Wednesday, September 3, 2008

A Mom Partisan Post

When I first acquainted myself with John McCain's choice for a running mate, I was genuinely intrigued by this mother of five who also ran marathons and a state. She impressed me as smart, together, and a woman who somehow managed a big family that included a special needs child.

And then the news broke about her pregnant 17 year old daughter's unplanned pregnancy and it seems the media could talk of little else. My first reaction was to defend the privacy of this family, to applaud this woman for supporting her child in crisis, and to proclaim my disgust of a media that seemed to dance with the news of salacious scandal.

But here's the thing....

You have a 5 month old with special needs and a teenager who is probably as terrified as she'll ever be, do you really think now is the best time to accept the nomination for the second most important job in the country?

Yes, she can. And yes, her husband certainly could step in. But "can" and "could" are a lot different than "should".

And here's the thing that I just can't get past: Your vulnerable, terrified, young daughter can barely face the humiliation of a pregnancy in high school...why in the world would you accept a position that will knowlingly thrust that child in the public spotlight for everyone to judge, defame, and use for public consumption?

Your daughter is in dire straits and you accept a position that will make it a national hot topic?

Not me.

I know people have opinions about this feel free to comment. I guess I should close by saying that the only thing that bothers me more about her decision, is the opposing party's apparent joy in their hardship.

Disappointment all around.


Samantha said...

Though we tend to sit on opposite sides of the political fence, I totally agree with you on this one. In my opinion, this is only one of many reasons why Palin is a poor choice for a vice-presidential pick, but as a mother, I think it is perhaps the most significant. Though I certainly feel that women should be able to "have it all," in this case, I think there will be a heavy price to pay on every side. Moved though I was by photos of Palin at her desk in the Governor's office in Alaska with her youngest daughter standing by while she conducted official business, jar of baby food sitting nearby, and stories of her nursing during business meetings, the reality is that is not how it works in Washington. I can't imagine how she expects to be able to meet all of her obligations if John McCain is elected; putting her naked ambition ahead of her family, particularly given the extraordinary circumstances her family finds itself in, is a bit shocking to me.

And regarding your last paragraph, it is significant to note that Barack Obama's campaign has had strong words regarding bringing Sarah Palin's daughter into the discussion of her qualifications, and has said outright that he will fire any member of his staff who does so. That being said, let's remember that this is the same political party that was up in arms and created a national controversy years back of a single Murphy Brown choosing to have a child on television. Now they are embracing the choice of this pregnant teenager? Please. Don't think for one second that if the tables were turned, the Republican establishment wouldn't be doing the exact same thing to a Democratic candidate.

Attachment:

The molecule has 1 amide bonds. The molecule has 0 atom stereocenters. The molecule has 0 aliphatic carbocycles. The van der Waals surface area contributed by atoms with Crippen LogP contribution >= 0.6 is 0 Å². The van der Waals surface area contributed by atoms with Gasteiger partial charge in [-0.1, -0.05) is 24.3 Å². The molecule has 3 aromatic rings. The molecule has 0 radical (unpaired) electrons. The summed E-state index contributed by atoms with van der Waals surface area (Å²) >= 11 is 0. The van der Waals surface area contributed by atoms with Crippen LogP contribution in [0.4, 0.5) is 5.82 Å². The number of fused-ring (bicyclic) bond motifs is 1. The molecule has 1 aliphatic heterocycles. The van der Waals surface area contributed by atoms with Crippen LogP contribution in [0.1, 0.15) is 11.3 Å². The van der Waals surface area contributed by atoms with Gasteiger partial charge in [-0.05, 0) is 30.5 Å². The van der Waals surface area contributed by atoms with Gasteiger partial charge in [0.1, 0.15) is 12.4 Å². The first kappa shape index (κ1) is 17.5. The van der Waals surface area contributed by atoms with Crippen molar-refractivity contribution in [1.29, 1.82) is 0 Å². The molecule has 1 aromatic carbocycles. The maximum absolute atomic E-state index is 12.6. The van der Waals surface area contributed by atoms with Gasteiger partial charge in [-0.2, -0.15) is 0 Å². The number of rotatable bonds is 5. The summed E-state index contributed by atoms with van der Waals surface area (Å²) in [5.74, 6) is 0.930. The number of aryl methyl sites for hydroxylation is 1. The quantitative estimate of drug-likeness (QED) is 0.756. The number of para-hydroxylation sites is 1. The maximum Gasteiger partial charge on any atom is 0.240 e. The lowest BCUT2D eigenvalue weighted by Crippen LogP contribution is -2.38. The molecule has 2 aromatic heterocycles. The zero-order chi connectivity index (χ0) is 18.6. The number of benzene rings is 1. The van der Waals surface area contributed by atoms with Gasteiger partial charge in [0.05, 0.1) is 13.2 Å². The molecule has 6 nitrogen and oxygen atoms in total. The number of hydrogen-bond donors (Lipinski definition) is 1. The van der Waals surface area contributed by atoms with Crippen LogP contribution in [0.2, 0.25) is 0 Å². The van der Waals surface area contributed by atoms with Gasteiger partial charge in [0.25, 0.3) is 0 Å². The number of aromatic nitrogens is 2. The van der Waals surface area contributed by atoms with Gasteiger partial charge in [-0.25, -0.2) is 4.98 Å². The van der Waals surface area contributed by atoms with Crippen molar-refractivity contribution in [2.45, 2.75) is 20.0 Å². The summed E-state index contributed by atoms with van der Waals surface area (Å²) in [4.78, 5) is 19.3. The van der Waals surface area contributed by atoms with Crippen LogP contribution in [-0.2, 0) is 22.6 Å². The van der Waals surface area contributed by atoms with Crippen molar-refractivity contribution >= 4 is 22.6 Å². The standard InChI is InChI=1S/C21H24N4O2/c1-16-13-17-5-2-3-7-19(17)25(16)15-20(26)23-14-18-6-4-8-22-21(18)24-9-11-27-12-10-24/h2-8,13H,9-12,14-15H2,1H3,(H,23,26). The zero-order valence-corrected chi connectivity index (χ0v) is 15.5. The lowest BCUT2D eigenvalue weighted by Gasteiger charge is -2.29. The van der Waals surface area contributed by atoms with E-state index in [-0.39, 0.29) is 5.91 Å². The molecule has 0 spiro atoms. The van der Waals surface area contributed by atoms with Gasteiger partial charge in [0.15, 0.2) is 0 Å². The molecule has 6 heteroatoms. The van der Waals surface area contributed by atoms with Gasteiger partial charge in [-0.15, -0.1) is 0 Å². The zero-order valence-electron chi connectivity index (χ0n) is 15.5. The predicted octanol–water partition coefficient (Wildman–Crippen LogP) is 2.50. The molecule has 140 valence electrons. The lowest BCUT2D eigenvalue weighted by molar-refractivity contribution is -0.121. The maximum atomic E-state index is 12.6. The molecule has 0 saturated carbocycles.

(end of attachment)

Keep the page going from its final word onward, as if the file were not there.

Samantha said...

In related Sarah Palin/hypocritical Republican news, I read in this morning's Washington Post that though shocked and outraged by the "sexist liberal attacks" against Palin, McCain officials nevertheless began selling "Hottest VP from the Coolest State" buttons as official GOP souvenirs at the republican convention last night. Classy. I think John McCain must really think the women of this country are stupid.

One Maid A' Milking said...

I am posting the following comment on behalf of Beth the Lawyer:

"I don't think anyone can judge Palin for her decision to continue running in the midst of such harships being encountered by her family. It is possible that her decision to continue running is based upon her desire to set a strong example for her daughter that even in the midst of adversity, women can continue to be strong and overcome hardships. Maybe if she chose not to run, the example she would be setting for her daughter would be to quit when the proverbial "going gets tough." Her daughter is going to need to be strong now more than ever for herself and her baby. Palin may just be showing her daughter that yes, things are tough, but you can overcome, hoping that her daughter will also rise to the occassion and continue on bettering her life. Also, as I believe Kate Chopin put it best in The Awakening, "I would give my life for my children. But, I will not give myself." Maybe Palin needs to do this for herself. After giving birth and raising 5 children (I realize there is much raising left for her to do), this is one decision she made for herself.

Although many of us may have made a different decision that better suited our needs and beliefs, we all have to make decisions that we can live with."